From Disability Rights UK:

‘In April 2021, Z2K surveyed 1,420 Disabled people who have been through the assessment process for disability benefits: PIP, ESA, and  the Limited Capability for Work elements of Universal Credit (UC).

Those surveyed by Z2K were asked to share their insights on the assessment process – including the Mandatory Reconsideration (MR) and appeals process – as well as the changes that they would like to see made to the current assessment regime.

They were also asked their opinion on whether the Government’s upcoming Health and Disability Green Paper will deliver on generating desired reform. 

In terms of assessment and MR/appeal process:

  • 70 % of people feel like the assessor DWP contracted to carry out their assessment did not understand their condition 
  • 66 % of people feel like the assessment report they got after the decision did not reflect what they’d told the assessor in the assessment
  • 49 % of those respondents who challenged a decision to refuse their claim at DWP’s internal MR stage saw that decision overturned.
  • 87 % of the remaining respondents who went on to appeal to the independent First Tier Tribunal had DWP’s decision overturned

In terms of the Health and Disability Green Paper:

  • 89 % of respondents are either “not at all confident” (69 %) or “not so confident” (20 %) that the changes they would like to see made to the assessment process will be included in DWP’s upcoming Health & Disability Green Paper
  • Similarly, 88 % of people are either “not at all confident” (67 %) or “not so confident” (21 %) that the Government will use the feedback they receive during this Green Paper consultation to make changes to the assessment process for benefits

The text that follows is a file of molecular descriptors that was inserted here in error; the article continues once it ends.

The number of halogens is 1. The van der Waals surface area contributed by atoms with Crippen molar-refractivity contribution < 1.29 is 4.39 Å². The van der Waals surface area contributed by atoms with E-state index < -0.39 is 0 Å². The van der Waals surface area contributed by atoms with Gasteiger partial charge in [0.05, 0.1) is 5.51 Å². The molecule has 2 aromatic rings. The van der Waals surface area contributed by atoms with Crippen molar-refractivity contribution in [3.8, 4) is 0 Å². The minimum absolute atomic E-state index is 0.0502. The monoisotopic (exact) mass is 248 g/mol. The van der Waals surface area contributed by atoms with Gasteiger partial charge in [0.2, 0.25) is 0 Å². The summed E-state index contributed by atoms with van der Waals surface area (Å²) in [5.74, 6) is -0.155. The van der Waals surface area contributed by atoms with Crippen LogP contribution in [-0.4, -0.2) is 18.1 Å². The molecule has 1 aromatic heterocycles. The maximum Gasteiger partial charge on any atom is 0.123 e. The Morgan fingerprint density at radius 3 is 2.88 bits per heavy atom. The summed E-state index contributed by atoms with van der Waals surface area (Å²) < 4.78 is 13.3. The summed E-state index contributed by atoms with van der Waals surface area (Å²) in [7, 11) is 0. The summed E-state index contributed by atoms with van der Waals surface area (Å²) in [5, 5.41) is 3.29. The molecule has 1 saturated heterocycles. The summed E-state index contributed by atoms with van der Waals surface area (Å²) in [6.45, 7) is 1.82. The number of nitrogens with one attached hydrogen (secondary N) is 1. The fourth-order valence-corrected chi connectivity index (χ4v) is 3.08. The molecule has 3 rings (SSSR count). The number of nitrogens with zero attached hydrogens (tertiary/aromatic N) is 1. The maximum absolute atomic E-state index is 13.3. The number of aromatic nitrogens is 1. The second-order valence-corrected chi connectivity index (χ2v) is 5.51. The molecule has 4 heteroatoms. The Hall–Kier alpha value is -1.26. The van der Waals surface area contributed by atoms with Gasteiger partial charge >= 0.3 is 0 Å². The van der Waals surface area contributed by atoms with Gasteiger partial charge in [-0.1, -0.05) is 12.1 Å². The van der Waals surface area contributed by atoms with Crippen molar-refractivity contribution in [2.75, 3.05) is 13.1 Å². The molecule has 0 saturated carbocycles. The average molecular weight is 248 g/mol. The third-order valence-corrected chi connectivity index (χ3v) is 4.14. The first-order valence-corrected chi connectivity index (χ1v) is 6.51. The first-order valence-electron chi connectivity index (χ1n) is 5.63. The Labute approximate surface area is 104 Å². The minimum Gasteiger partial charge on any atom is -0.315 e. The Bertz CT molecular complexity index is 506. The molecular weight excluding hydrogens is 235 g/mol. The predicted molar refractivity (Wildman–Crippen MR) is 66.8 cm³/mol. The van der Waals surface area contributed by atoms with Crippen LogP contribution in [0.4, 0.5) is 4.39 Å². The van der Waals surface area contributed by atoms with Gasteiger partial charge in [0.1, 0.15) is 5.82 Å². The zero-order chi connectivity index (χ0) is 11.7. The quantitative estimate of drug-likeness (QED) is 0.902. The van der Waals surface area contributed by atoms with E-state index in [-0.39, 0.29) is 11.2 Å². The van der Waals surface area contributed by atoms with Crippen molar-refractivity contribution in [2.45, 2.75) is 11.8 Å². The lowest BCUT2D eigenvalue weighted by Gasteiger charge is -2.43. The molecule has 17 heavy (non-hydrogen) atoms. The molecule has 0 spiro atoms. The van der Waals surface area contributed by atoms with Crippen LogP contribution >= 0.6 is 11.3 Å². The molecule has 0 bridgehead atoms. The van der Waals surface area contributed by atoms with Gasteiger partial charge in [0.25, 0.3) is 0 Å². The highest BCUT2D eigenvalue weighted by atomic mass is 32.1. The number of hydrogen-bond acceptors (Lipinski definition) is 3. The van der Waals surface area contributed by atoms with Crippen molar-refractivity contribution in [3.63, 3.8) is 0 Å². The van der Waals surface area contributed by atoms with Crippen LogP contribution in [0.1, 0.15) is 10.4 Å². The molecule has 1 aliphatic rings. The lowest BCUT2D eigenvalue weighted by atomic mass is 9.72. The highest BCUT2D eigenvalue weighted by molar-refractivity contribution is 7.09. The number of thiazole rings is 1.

• 74 % of respondents think the Government won’t even bother to listen to the experiences of those who have been through the assessment process themselves.

Respondents were also asked what changes to the assessment process for disability benefits they would like to see Government make, and some of the recommendations put forward included: 

  • Reinstate indefinite awards for people whose condition will sadly not improve
  • All assessors to receive training to ensure they do not discriminate against individuals, and treat everyone they are assessing with dignity and respect  
  • Ensure assessors are properly trained in the condition they are assessing
  • If an assessor does not have specialist knowledge of the condition they are assessing, they must consult with experts and use up-to-date evidence when making their assessment
  • Medical evidence, people’s own testimony, evidence from parents, support workers, social workers, mental health workers etc. should not be undermined, misconstrued or ignored by assessors
  • Stop assessments entirely and decision to be made solely on medical evidence, people’s own testimony, evidence from parents, support workers, social workers, mental health workers etc.
  • Audio record all assessments as default (with an ‘opt out’ option), and provide a copy to both DWP and individual
  • Remove private assessment companies, and bring assessments back in house or have them conducted by NHS like in Scotland 

Ken Butler DR UK’s welfare Rights and Policy Adviser said:

“The findings of this this report are shocking and reveal why the DWP itself has admitted it has lost the trust of Disabled people.

As Z2K conclude, “the assessment processes for disability benefits must be fundamentally reformed if it is to be fit for purpose and able to correctly assess people’s ability to access work or receive support for their disability”.